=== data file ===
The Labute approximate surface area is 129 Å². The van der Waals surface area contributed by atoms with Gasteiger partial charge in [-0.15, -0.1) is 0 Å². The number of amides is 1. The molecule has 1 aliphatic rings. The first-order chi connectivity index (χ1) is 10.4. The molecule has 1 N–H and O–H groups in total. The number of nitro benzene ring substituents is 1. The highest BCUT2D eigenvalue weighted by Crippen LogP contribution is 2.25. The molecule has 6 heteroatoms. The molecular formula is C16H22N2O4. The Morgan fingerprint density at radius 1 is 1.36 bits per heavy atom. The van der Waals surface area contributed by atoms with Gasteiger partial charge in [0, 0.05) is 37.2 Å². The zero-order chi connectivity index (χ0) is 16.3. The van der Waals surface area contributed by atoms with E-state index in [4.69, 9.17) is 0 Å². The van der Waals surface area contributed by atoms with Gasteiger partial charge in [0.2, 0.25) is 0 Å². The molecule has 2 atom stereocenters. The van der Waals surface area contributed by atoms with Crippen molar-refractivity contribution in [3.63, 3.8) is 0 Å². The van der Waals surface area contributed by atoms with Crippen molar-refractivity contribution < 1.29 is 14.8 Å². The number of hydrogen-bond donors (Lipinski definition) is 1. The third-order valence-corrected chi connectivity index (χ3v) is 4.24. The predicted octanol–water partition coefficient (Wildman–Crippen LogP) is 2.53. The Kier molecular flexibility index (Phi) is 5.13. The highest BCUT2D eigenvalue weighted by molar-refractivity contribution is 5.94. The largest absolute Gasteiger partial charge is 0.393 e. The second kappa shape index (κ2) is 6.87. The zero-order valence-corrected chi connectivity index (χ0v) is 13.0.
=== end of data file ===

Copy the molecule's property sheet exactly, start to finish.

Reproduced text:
The Labute approximate surface area is 129 Å². The van der Waals surface area contributed by atoms with Gasteiger partial charge in [-0.15, -0.1) is 0 Å². The number of amides is 1. The molecule has 1 aliphatic rings. The first-order chi connectivity index (χ1) is 10.4. The molecule has 1 N–H and O–H groups in total. The number of nitro benzene ring substituents is 1. The highest BCUT2D eigenvalue weighted by Crippen LogP contribution is 2.25. The molecule has 6 heteroatoms. The molecular formula is C16H22N2O4. The Morgan fingerprint density at radius 1 is 1.36 bits per heavy atom. The van der Waals surface area contributed by atoms with Gasteiger partial charge in [0, 0.05) is 37.2 Å². The zero-order chi connectivity index (χ0) is 16.3. The van der Waals surface area contributed by atoms with E-state index in [4.69, 9.17) is 0 Å². The van der Waals surface area contributed by atoms with Gasteiger partial charge in [0.2, 0.25) is 0 Å². The molecule has 2 atom stereocenters. The van der Waals surface area contributed by atoms with Crippen molar-refractivity contribution in [3.63, 3.8) is 0 Å². The van der Waals surface area contributed by atoms with Crippen molar-refractivity contribution < 1.29 is 14.8 Å². The number of hydrogen-bond donors (Lipinski definition) is 1. The third-order valence-corrected chi connectivity index (χ3v) is 4.24. The predicted octanol–water partition coefficient (Wildman–Crippen LogP) is 2.53. The Kier molecular flexibility index (Phi) is 5.13. The highest BCUT2D eigenvalue weighted by molar-refractivity contribution is 5.94. The largest absolute Gasteiger partial charge is 0.393 e. The second kappa shape index (κ2) is 6.87. The zero-order valence-corrected chi connectivity index (χ0v) is 13.0.